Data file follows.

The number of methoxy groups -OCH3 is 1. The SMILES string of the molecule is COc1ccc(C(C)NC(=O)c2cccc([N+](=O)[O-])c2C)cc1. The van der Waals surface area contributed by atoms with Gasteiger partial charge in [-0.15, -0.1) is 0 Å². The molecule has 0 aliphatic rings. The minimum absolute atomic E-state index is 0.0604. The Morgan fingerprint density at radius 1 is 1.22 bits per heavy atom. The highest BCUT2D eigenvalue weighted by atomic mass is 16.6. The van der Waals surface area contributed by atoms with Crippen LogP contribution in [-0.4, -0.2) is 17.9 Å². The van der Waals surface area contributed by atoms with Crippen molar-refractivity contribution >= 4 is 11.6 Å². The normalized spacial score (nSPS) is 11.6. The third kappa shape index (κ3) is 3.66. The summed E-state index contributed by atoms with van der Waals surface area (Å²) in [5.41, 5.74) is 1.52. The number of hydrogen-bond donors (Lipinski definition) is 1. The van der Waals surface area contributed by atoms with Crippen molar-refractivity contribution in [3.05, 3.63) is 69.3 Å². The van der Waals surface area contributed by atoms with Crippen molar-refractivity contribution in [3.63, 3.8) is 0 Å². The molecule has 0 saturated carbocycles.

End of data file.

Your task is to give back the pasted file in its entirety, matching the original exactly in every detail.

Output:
The number of methoxy groups -OCH3 is 1. The SMILES string of the molecule is COc1ccc(C(C)NC(=O)c2cccc([N+](=O)[O-])c2C)cc1. The van der Waals surface area contributed by atoms with Gasteiger partial charge in [-0.15, -0.1) is 0 Å². The molecule has 0 aliphatic rings. The minimum absolute atomic E-state index is 0.0604. The Morgan fingerprint density at radius 1 is 1.22 bits per heavy atom. The highest BCUT2D eigenvalue weighted by atomic mass is 16.6. The van der Waals surface area contributed by atoms with Crippen LogP contribution in [-0.4, -0.2) is 17.9 Å². The van der Waals surface area contributed by atoms with Crippen molar-refractivity contribution >= 4 is 11.6 Å². The normalized spacial score (nSPS) is 11.6. The third kappa shape index (κ3) is 3.66. The summed E-state index contributed by atoms with van der Waals surface area (Å²) in [5.41, 5.74) is 1.52. The number of hydrogen-bond donors (Lipinski definition) is 1. The van der Waals surface area contributed by atoms with Crippen molar-refractivity contribution in [3.05, 3.63) is 69.3 Å². The van der Waals surface area contributed by atoms with Crippen molar-refractivity contribution in [3.63, 3.8) is 0 Å². The molecule has 0 saturated carbocycles.